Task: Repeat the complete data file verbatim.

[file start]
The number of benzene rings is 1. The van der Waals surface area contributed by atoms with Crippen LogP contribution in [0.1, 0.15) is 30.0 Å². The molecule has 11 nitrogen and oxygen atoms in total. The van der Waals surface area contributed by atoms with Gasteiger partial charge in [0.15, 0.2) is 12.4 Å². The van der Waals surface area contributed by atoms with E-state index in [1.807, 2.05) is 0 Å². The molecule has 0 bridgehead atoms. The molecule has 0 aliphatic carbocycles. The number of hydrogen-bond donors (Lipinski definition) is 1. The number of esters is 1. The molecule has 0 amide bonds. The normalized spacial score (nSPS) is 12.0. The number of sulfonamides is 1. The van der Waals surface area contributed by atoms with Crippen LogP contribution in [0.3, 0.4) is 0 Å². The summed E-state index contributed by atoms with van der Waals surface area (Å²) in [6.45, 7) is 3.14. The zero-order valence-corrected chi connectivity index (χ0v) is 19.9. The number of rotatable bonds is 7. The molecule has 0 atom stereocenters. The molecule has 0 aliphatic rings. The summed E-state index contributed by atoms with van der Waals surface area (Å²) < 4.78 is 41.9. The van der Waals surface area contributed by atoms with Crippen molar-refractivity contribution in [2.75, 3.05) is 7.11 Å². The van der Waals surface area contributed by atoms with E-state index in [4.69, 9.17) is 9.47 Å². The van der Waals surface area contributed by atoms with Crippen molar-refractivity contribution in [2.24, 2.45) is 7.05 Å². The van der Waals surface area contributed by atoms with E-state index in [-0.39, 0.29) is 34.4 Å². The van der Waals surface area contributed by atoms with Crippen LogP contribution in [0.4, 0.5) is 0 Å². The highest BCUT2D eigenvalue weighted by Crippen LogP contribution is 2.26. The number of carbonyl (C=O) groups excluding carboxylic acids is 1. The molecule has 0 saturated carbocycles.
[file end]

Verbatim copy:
The number of benzene rings is 1. The van der Waals surface area contributed by atoms with Crippen LogP contribution in [0.1, 0.15) is 30.0 Å². The molecule has 11 nitrogen and oxygen atoms in total. The van der Waals surface area contributed by atoms with Gasteiger partial charge in [0.15, 0.2) is 12.4 Å². The van der Waals surface area contributed by atoms with E-state index in [1.807, 2.05) is 0 Å². The molecule has 0 bridgehead atoms. The molecule has 0 aliphatic carbocycles. The number of hydrogen-bond donors (Lipinski definition) is 1. The number of esters is 1. The molecule has 0 amide bonds. The normalized spacial score (nSPS) is 12.0. The number of sulfonamides is 1. The van der Waals surface area contributed by atoms with Crippen LogP contribution in [0.3, 0.4) is 0 Å². The summed E-state index contributed by atoms with van der Waals surface area (Å²) in [6.45, 7) is 3.14. The zero-order valence-corrected chi connectivity index (χ0v) is 19.9. The number of rotatable bonds is 7. The molecule has 0 atom stereocenters. The molecule has 0 aliphatic rings. The summed E-state index contributed by atoms with van der Waals surface area (Å²) < 4.78 is 41.9. The van der Waals surface area contributed by atoms with Crippen molar-refractivity contribution in [2.75, 3.05) is 7.11 Å². The van der Waals surface area contributed by atoms with E-state index in [4.69, 9.17) is 9.47 Å². The van der Waals surface area contributed by atoms with Crippen molar-refractivity contribution in [2.24, 2.45) is 7.05 Å². The van der Waals surface area contributed by atoms with E-state index in [-0.39, 0.29) is 34.4 Å². The van der Waals surface area contributed by atoms with Crippen LogP contribution in [0.4, 0.5) is 0 Å². The highest BCUT2D eigenvalue weighted by Crippen LogP contribution is 2.26. The number of carbonyl (C=O) groups excluding carboxylic acids is 1. The molecule has 0 saturated carbocycles.